Second is B&O 630120. The car appears to be stenciled N-35 with a few letters after the numbers. At first glance this car appears to be a former USRA hopper but upon further review I don't think it was. The car has with replacement discharge pockets/outlets, a peaked roof, side ladders (not grabs), four loading hatches on each side of the roof, a protruding end sill, and Andrews trucks as identifying features.

This covered hopper is a class N-25b consisting of 74 cars rebuilt in 1936 from former N-13 open-top hoppers and placed in series 630104 to 630177 The B&O needed additional covered hoppers in the 1930s and had already rebuilt numerous N-13 into covered hoppers placed in class N-25 and N-25a. The first two classes used the original slope sheets, but for the class N-25b the interiors were totally rebuilt to the specifications used for the typical "cement" covered hopper.  This class can be spotted in photos by noticing a second line of rivets defining the steeper slope sheet angle

The original N-13 were somewhat unique hoppers that had longitudinal bays dumping to the outside of the rails and steeper slope sheets suitable for coke loading. A total of 9,000 were built and ~3,000 served on the Sandy Valley & Elkhorn, the isolated B&O coal line in eastern Kentucky.


Note the additional lettering may designate that the car is in company sand service, but this is speculation.

This is a start as much more can be written about these cars and why they were built.

Regards,

Bob Witt


Re: Tank car ratio?

Tangent Scale Models
 

---In STMFC@..., <timboconnor@...> wrote :

David Lehlbach wrote

> I believe that the 1 billboard for every 10 black cars to be only somewhat true
> ... It depends on the LOCALE you are modeling.

Tim O'Connor wrote:

"I think the trend in the postwar era was for bolder paint schemes for NEW cars built
for private leases but wherever the older cars predominated, you would mostly still see
plain black tank cars."

I agree somewhat.  The older cars were still REPAINTED regularly and were probably never in original paint by 1950.  In my collection of photos I don't think I have a single photo of a 20s-30s tank in original paint by 1955.  They may still be wearing a very very similar scheme by 1955, but if you carefully read the lettering it is clear it was repainted.  This is true for basic black cars as well as billboard cars - billboard cars are easy to spot since the logo and/or lettering standards of many of the brands, take Diamond Chemical for example, changed regularly, which makes dating photos of those cars a relatively simple proposition.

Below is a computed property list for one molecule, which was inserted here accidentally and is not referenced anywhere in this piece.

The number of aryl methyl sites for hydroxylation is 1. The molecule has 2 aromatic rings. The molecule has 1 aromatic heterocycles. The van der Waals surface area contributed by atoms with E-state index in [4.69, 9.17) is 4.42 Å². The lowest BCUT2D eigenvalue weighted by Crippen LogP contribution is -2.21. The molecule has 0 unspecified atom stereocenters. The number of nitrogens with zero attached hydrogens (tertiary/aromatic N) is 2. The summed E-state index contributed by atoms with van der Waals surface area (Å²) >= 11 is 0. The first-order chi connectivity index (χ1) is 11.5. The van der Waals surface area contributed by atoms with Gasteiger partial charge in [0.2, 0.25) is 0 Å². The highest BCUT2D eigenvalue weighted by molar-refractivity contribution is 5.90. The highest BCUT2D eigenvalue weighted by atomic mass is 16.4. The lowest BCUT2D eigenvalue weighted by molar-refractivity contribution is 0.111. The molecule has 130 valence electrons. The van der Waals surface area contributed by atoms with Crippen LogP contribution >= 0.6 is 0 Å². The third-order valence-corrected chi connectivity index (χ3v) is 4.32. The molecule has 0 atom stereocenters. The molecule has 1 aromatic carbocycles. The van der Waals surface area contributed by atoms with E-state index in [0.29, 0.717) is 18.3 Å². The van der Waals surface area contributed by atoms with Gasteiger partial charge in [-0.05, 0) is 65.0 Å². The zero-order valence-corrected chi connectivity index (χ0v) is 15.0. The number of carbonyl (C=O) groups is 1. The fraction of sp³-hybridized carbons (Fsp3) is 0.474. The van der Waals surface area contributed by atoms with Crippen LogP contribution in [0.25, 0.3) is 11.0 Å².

The 20s-30s older cars that were already in the lease fleets were typically repainted into basic lease black schemes because they weren't desired for captive service lease service like the new cars were.  However, the 20s-30s older cars that were in an existing private fleet, such as SPX fleet cars belonging to Solvay, were repainted into Solvay's newest image assuming they weren't sold or scrapped.  So it is not entirely about the age of the car, but the service it was in. 

David Lehlbach


Re: Tank car ratio?

Jim Betz
 

Hi,

Let's not forget that you also need to consider the on layout
industries ...

If your layout has an oil field that is still shipping crude by rail -
that location is going to receive/ship differently marked tank
cars and tank car types than if all of the layout industries are
"oil dealers" or "Hercules Powder".
The number of cars moved on the layout to/from those
industries should "reflect" believable traffic demands/levels -
including cars that are coming in from/going out to staging.

Thru train tank car traffic is "specific to the region and era"
you are trying to represent and will be seen coming from and
going to staging without making a trip to an on layout industry.

Unless, of course, you are modeling a branchline in which
case there wouldn't be any "thru traffic" (not only for tank
cars but for all car types) ... and the car types for a branchline
would correlate very closely with the "demands" (needs) of
the industries served "on layout". But even then there
would/could be the occasional "substitution" of one car
type for another. Or the "experimental" car type that is
just being introduced to the industry for the era your
layout represents ... such as a mix of both box cars (grain
doors and markings) and early covered hoppers to an on
layout grain mill.
But it is unlikely that an "auto box" would be used in
grain service ... or a "general service tank" in corn syrup
service. *G*.

Finally - it only takes a little bit of research to establish
which service type cars (tanks and others) would have
been "likely" in the ERA you are modeling. For example,
in the paragraph above I mentioned corn syrup tanks ...
which have a very specific "era" component to their
existence.
- Jim B.